Booths that sell paper pull-tab games like this one have new competition in Minnesota: electronic pull-tab games played on iPads. The games are meant to help pay for a new football stadium in Minneapolis.
Booths that sell paper pull-tab games like this one have new competition in Minnesota: electronic pull-tab games played on iPads. The games are meant to help pay for a new football stadium in Minneapolis. Jim Mone/AP
Minnesota gamblers no longer have to rip paper pull-tabs to see if they've won cash: As of this week, they can use iPads to play, and play again, at the click of a button. The venture was sparked by the need to help pay for a new Minnesota Vikings football stadium, which will cost an estimated $975 million.
In addition to replacing the old Metrodome, backers of the electronic games say they'll make it easier for groups of people to play together and will lure younger gamblers, as well.
The Minnesota system, which seems to be the first of its kind in the United States, received final approval from the state's Gambling Control Board this week. The agency's approved iPads are already available at a handful of bars, where patrons can play at their own table or at the counter. The games have titles like "Treasures of the Jungle" and "Big Money Heist."
On an iPad, "electronic pull tabs" can look a lot like a slot machine: Fruits, numerals and other symbols appear at random, and players win cash when they land in the right pattern. Gamblers can place bets of either $1 or $2; boxes at the bottom of the screen keep a running tally of players' cash reserves and how much they've won.
In St. Paul, the Pioneer Press's Tad Vezner breaks down how the games' proceeds are distributed:
- 85 percent goes back to players
- 3 percent to charities
- 5.4 percent to the state
- 2.25 percent to the bar
- 4.35 percent to rent the iPad from gaming companies
Vezner also spoke to a patrons of O'Gara's Bar and Grill, one of the first places to get the machines:
"'I fully believe it is rigged for you to win today,' said Mike Monfort, who won $28. 'Pull-tabs out in Michigan, you very rarely won. Everybody seems to be winning today. Come tomorrow, let's see how they do.'
"Next to him, Pat Lynch said he didn't think so. 'It's so regulated.'
"'How long does it take?' asked Chris, another O'Gara's regular who declined to give his full name.
"'It's pretty quick,' Monfort replied.
"'Yeah, that's what I'm afraid of. I'll be broke in two months.'"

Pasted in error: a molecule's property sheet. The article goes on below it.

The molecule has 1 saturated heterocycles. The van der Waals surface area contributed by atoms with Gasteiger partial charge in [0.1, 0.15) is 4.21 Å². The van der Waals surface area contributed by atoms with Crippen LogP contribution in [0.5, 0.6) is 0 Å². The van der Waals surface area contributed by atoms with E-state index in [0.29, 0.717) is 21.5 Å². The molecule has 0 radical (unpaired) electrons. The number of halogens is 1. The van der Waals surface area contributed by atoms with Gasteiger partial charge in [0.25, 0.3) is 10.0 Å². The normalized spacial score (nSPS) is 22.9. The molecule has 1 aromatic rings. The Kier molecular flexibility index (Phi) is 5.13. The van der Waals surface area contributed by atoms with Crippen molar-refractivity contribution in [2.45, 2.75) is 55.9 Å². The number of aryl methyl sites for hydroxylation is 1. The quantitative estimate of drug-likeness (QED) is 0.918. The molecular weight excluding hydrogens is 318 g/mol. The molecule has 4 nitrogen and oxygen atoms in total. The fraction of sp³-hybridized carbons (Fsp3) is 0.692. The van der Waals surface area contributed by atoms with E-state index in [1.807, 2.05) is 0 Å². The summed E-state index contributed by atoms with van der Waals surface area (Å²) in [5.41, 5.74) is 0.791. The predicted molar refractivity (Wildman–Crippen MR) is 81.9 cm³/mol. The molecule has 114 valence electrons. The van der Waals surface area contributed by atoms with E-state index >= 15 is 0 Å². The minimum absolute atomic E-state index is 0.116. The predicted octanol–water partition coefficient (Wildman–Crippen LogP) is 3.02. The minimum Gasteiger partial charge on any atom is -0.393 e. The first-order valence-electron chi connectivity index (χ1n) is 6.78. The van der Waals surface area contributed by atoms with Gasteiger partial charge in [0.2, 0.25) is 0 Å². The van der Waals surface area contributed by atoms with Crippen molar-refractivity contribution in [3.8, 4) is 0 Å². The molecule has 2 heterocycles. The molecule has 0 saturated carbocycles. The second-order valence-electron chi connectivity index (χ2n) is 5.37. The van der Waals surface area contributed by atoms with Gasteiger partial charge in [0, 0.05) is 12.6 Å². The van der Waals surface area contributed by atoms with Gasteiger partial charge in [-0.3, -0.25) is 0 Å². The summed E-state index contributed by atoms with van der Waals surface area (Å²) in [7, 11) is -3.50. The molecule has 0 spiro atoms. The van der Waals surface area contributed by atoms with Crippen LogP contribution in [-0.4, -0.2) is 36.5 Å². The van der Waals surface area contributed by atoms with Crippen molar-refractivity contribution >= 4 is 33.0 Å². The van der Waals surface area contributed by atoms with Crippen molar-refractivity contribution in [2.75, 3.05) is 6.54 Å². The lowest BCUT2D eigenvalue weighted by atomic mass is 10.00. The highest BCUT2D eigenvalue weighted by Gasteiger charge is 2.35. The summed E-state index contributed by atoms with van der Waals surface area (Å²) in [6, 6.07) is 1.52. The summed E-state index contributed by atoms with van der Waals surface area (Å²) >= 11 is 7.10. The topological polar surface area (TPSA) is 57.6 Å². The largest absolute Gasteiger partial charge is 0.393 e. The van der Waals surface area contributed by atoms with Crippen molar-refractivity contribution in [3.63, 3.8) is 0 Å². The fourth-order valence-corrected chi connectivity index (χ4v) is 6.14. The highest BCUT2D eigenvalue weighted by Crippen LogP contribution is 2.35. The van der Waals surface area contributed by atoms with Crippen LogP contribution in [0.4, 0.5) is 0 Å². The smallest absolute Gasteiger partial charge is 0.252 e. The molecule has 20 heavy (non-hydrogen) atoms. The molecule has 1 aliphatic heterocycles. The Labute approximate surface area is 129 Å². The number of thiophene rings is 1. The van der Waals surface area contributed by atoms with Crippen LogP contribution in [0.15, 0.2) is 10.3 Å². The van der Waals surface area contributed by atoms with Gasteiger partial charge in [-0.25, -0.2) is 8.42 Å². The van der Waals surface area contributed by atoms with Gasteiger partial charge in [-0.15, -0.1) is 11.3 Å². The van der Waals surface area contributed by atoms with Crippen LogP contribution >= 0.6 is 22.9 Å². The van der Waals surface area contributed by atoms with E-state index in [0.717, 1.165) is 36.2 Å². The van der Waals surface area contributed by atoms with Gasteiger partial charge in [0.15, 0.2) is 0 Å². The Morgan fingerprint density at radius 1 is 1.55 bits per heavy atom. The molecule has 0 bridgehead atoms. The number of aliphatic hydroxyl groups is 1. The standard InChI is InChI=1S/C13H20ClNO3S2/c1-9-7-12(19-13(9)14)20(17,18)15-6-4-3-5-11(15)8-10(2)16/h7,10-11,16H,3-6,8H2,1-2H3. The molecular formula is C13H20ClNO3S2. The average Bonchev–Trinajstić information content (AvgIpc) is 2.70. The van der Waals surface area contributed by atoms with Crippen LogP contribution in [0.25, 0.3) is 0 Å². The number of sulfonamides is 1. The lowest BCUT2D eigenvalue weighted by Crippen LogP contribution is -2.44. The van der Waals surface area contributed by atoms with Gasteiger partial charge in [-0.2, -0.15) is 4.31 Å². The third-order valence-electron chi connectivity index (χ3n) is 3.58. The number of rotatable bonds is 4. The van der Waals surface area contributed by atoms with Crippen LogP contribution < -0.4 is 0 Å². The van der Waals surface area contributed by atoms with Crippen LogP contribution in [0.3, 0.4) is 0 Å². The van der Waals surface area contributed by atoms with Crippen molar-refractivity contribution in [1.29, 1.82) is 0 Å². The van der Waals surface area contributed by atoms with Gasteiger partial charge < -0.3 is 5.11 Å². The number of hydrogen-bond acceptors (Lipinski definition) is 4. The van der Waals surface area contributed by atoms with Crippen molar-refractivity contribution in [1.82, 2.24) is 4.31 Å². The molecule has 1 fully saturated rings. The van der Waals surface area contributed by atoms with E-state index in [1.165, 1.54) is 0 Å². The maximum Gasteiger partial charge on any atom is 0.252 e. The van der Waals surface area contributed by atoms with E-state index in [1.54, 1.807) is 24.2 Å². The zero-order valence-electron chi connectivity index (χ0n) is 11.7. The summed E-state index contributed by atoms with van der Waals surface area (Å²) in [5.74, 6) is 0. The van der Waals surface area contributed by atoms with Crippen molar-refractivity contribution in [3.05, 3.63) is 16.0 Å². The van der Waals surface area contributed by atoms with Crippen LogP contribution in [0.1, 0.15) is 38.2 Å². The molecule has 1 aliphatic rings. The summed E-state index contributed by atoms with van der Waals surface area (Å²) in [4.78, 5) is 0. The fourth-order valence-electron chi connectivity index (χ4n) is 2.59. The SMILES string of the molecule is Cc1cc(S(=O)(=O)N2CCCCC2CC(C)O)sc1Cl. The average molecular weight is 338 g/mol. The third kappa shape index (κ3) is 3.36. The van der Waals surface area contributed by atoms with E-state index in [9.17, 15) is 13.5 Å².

In the pull-tab system, each bar receives a pool of games — presumably to guarantee an even playing field. Tim Nelson of Minnesota Public Radio calls the new system "the biggest expansion of gambling in Minnesota in a generation."
Nelson explains a bit more about how it works: "The iPad-based devices run software from a Minnesota based server. Internet connections and dedicated Wi-Fi networks bring the games to gamblers in real time."
A video from local KARE-11 show the games in action.
"The Minnesota network is designed to operate with 25,000 electronic pull-tab terminals," according to the website of Acre 4.0, a Nevada-based gambling firm who developed the first pull-tab games being used in Minnesota.
"All the accounting and gaming activity occurs on a central server," says Warren White, Acre 4.0's vice president of engineering, "and is accessed by the clients" — in this case, the tablets at the bars or clubs. The devices are limited to serving as gaming platforms.
In addition to pull-tabs, patrons at Minnesota bars, restaurants, and American Legion posts will also likely be able to play bingo — a game that has already become a big money-maker on the iPad, even without real cash payouts. White confirms that there is "certainly a lot of interest" in bingo on the iPads.
As Tech Crunch reported last week, bingo game maker BitRhymes is on pace to bring in $45 million in revenue this year, on the strength of its Bingo Bash game for mobile and Facebook.
BitRhymes CEO Sumit Gupta believes "there looks to be a huge opportunity here in terms of transitioning from online social gaming to real-money casino play," Tech Crunch writes.